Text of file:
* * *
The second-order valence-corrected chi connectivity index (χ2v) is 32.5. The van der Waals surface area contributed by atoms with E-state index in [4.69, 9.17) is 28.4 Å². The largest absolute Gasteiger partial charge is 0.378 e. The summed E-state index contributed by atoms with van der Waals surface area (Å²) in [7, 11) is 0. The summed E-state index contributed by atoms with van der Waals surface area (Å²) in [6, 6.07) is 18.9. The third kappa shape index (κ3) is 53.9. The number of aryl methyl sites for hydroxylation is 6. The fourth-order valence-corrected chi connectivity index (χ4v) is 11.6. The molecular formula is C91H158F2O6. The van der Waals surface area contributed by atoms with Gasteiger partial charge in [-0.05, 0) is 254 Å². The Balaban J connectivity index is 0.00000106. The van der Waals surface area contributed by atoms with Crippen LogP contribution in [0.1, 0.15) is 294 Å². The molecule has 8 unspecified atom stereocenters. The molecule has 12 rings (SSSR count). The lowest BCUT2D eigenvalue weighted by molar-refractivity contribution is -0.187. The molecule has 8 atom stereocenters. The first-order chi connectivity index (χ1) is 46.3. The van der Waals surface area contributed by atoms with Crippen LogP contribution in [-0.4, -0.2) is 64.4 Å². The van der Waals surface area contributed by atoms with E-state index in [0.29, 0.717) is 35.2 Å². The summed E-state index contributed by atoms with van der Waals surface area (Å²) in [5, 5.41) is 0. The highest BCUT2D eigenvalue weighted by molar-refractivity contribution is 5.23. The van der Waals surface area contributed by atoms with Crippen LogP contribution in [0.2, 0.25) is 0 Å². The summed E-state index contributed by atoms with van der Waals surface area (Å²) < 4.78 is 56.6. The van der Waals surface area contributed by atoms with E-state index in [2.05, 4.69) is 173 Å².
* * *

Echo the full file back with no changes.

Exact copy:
The second-order valence-corrected chi connectivity index (χ2v) is 32.5. The van der Waals surface area contributed by atoms with E-state index in [4.69, 9.17) is 28.4 Å². The largest absolute Gasteiger partial charge is 0.378 e. The summed E-state index contributed by atoms with van der Waals surface area (Å²) in [7, 11) is 0. The summed E-state index contributed by atoms with van der Waals surface area (Å²) in [6, 6.07) is 18.9. The third kappa shape index (κ3) is 53.9. The number of aryl methyl sites for hydroxylation is 6. The fourth-order valence-corrected chi connectivity index (χ4v) is 11.6. The molecular formula is C91H158F2O6. The van der Waals surface area contributed by atoms with Gasteiger partial charge in [-0.05, 0) is 254 Å². The Balaban J connectivity index is 0.00000106. The van der Waals surface area contributed by atoms with Crippen LogP contribution in [0.1, 0.15) is 294 Å². The molecule has 8 unspecified atom stereocenters. The molecule has 12 rings (SSSR count). The lowest BCUT2D eigenvalue weighted by molar-refractivity contribution is -0.187. The molecule has 8 atom stereocenters. The first-order chi connectivity index (χ1) is 46.3. The van der Waals surface area contributed by atoms with Crippen LogP contribution in [-0.4, -0.2) is 64.4 Å². The van der Waals surface area contributed by atoms with E-state index in [0.29, 0.717) is 35.2 Å². The summed E-state index contributed by atoms with van der Waals surface area (Å²) in [5, 5.41) is 0. The highest BCUT2D eigenvalue weighted by molar-refractivity contribution is 5.23. The van der Waals surface area contributed by atoms with Crippen LogP contribution in [0.2, 0.25) is 0 Å². The summed E-state index contributed by atoms with van der Waals surface area (Å²) < 4.78 is 56.6. The van der Waals surface area contributed by atoms with E-state index in [2.05, 4.69) is 173 Å².